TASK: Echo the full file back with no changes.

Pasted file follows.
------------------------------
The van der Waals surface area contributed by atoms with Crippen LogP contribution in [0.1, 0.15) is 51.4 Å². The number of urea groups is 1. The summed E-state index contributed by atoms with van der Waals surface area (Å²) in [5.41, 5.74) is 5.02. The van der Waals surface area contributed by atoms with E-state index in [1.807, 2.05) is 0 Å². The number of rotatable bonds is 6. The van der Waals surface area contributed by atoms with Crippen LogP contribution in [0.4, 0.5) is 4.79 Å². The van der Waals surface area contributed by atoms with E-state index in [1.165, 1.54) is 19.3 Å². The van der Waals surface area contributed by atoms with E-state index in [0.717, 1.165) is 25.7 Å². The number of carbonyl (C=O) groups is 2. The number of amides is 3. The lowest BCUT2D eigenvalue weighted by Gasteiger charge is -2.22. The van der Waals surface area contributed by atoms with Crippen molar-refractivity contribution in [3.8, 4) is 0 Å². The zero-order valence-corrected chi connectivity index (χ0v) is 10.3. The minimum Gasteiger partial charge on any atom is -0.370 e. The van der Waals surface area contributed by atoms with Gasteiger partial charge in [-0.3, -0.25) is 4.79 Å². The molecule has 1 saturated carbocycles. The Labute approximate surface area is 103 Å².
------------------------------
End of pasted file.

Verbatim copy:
The van der Waals surface area contributed by atoms with Crippen LogP contribution in [0.1, 0.15) is 51.4 Å². The number of urea groups is 1. The summed E-state index contributed by atoms with van der Waals surface area (Å²) in [5.41, 5.74) is 5.02. The van der Waals surface area contributed by atoms with E-state index in [1.807, 2.05) is 0 Å². The number of rotatable bonds is 6. The van der Waals surface area contributed by atoms with Crippen LogP contribution in [0.4, 0.5) is 4.79 Å². The van der Waals surface area contributed by atoms with E-state index in [1.165, 1.54) is 19.3 Å². The van der Waals surface area contributed by atoms with E-state index in [0.717, 1.165) is 25.7 Å². The number of carbonyl (C=O) groups is 2. The number of amides is 3. The lowest BCUT2D eigenvalue weighted by Gasteiger charge is -2.22. The van der Waals surface area contributed by atoms with Crippen molar-refractivity contribution in [3.8, 4) is 0 Å². The zero-order valence-corrected chi connectivity index (χ0v) is 10.3. The minimum Gasteiger partial charge on any atom is -0.370 e. The van der Waals surface area contributed by atoms with Gasteiger partial charge in [-0.3, -0.25) is 4.79 Å². The molecule has 1 saturated carbocycles. The Labute approximate surface area is 103 Å².